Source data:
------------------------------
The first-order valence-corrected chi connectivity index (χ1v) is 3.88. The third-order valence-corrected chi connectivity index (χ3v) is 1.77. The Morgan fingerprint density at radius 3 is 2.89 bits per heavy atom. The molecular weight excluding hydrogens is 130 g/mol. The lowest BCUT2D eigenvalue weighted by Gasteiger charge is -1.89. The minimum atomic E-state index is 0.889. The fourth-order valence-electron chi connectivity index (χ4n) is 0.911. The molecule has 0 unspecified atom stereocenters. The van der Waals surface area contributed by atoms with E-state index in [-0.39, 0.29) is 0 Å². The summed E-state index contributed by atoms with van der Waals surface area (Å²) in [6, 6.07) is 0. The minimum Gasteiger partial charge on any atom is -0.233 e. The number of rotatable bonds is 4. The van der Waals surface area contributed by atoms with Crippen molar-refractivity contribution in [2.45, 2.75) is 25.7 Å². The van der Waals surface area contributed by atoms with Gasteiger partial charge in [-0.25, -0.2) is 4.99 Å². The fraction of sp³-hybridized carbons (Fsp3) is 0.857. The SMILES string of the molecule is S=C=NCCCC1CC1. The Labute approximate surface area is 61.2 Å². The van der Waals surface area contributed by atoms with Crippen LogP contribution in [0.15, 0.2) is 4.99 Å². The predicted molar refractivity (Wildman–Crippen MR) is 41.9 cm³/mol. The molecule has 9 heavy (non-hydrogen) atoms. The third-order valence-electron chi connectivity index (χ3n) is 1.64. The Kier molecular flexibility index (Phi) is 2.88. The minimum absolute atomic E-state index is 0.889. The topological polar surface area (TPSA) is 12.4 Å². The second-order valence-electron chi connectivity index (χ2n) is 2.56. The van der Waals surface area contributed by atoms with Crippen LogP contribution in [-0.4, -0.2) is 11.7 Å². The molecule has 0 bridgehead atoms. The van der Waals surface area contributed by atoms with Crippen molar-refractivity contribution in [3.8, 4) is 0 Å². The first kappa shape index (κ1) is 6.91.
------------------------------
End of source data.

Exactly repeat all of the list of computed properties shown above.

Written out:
The first-order valence-corrected chi connectivity index (χ1v) is 3.88. The third-order valence-corrected chi connectivity index (χ3v) is 1.77. The Morgan fingerprint density at radius 3 is 2.89 bits per heavy atom. The molecular weight excluding hydrogens is 130 g/mol. The lowest BCUT2D eigenvalue weighted by Gasteiger charge is -1.89. The minimum atomic E-state index is 0.889. The fourth-order valence-electron chi connectivity index (χ4n) is 0.911. The molecule has 0 unspecified atom stereocenters. The van der Waals surface area contributed by atoms with E-state index in [-0.39, 0.29) is 0 Å². The summed E-state index contributed by atoms with van der Waals surface area (Å²) in [6, 6.07) is 0. The minimum Gasteiger partial charge on any atom is -0.233 e. The number of rotatable bonds is 4. The van der Waals surface area contributed by atoms with Crippen molar-refractivity contribution in [2.45, 2.75) is 25.7 Å². The van der Waals surface area contributed by atoms with Gasteiger partial charge in [-0.25, -0.2) is 4.99 Å². The fraction of sp³-hybridized carbons (Fsp3) is 0.857. The SMILES string of the molecule is S=C=NCCCC1CC1. The Labute approximate surface area is 61.2 Å². The van der Waals surface area contributed by atoms with Crippen LogP contribution in [0.15, 0.2) is 4.99 Å². The predicted molar refractivity (Wildman–Crippen MR) is 41.9 cm³/mol. The molecule has 9 heavy (non-hydrogen) atoms. The third-order valence-electron chi connectivity index (χ3n) is 1.64. The Kier molecular flexibility index (Phi) is 2.88. The minimum absolute atomic E-state index is 0.889. The topological polar surface area (TPSA) is 12.4 Å². The second-order valence-electron chi connectivity index (χ2n) is 2.56. The van der Waals surface area contributed by atoms with Crippen LogP contribution in [-0.4, -0.2) is 11.7 Å². The molecule has 0 bridgehead atoms. The van der Waals surface area contributed by atoms with Crippen molar-refractivity contribution in [3.8, 4) is 0 Å². The first kappa shape index (κ1) is 6.91.